Many cameras have a grid guideline on the screen that can be used to help you keep the rule of thirds in mind.

Using The Rule Of Thirds

The subject on the right using The Rule Of Thirds

Take for example the photo below from @tomcrewceramics on Unsplash. On the left you’ll see the original photos using the Rule of Thirds. I’ve edited them, placing the subject in the center. The photo on the right isn’t ‘wrong’ but using the Rule of Thirds makes the photography more appealing.

The subject on the right using The Rule Of Thirds
The subject on the right using The Rule Of Thirds
The subject on the right using The Rule Of Thirds

Below the photo from @sixteenmilesout is more interesting when the subject is placed to the right side (as is in the original).

Her choice of framing the cup on the left may or may not have been deliberate, it is however the more interesting. It’s about creating a photograph that feels right, and that is always very subjective. As you develop as a photographer, you have to learn to trust your intuition.

The subject on the left using The Rule Of Thirds
The subject on the left using The Rule Of Thirds
Original photo.
Using The Rule Of Thirds.
Centered. It is less appealing.

The Center of Attention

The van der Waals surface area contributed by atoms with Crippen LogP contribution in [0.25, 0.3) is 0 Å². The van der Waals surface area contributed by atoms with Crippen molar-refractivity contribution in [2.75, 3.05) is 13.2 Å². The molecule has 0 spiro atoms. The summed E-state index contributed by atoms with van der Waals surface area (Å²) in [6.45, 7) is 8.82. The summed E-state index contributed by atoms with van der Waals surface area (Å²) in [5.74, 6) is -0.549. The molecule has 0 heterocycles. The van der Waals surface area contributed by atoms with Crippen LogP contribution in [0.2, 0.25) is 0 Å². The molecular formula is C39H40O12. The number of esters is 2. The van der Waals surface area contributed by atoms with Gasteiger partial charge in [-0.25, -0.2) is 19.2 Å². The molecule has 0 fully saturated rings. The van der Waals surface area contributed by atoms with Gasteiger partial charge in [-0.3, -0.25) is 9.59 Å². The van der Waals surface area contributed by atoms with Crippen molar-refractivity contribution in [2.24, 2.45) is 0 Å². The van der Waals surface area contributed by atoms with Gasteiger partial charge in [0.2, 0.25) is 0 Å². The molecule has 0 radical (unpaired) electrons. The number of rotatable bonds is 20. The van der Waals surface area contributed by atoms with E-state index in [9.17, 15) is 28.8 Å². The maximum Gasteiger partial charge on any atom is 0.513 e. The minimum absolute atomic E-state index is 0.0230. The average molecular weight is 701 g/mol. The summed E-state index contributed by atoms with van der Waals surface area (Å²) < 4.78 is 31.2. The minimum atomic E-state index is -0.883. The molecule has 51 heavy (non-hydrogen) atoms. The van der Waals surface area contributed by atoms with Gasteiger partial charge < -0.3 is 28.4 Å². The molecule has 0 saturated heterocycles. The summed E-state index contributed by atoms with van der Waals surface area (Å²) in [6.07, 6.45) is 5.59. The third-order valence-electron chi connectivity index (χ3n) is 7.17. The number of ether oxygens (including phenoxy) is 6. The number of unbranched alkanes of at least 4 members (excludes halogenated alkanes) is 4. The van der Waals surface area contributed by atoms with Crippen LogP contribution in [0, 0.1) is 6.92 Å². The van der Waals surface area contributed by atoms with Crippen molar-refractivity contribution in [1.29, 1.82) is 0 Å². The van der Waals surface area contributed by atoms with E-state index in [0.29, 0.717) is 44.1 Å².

Sometimes the hero needs to be the center of attention! By getting really close to your subject, you get rid of all the distractions, and there is no doubt as to what is important in the frame. It can also be a way to surprise your viewer, by showing them a detail they might not have seen before.

Centered, but not a mirror image.
Centered, but not symmetric.

Making Final Selections

Sometimes you don’t have the time to apply the rules. For example with panning photos. It’s important to get yourself in place and your settings correct and when your subject appears in frame start shooting. When making your selection your choice will most likely be a photo where the subject is not in the center. 

Next time: The Rule of Odds

Hopefully this was helpful. I think one of the best exercises is looking through images you like and pinpointing what it is you like about them. Do they use The Rule Of Thirds? Maybe they use a lot of negative space? Maybe now you could just focus on The Rule Of Thirds. Maybe you already use the rule instinctively. Try playing around with some objects and take some test shots. Go outside if you can and take a few photos using the rule and a few without. Take note of which you find appealing. 

I went through some of my own photos for this post and noticed that in my compositions with objects (not outdoor) that I place things maybe too much towards the center according to The Rule Of Thirds. I like them though so that’s what counts. That said I’m going to try and be more aware of this basic rule in my next shoot. I’ll let you know how it goes!


Next time around I’ll go more into composition techniques, one being The Rule of Odds and symmetric vs. asymmetric. 

Thanks for stopping by.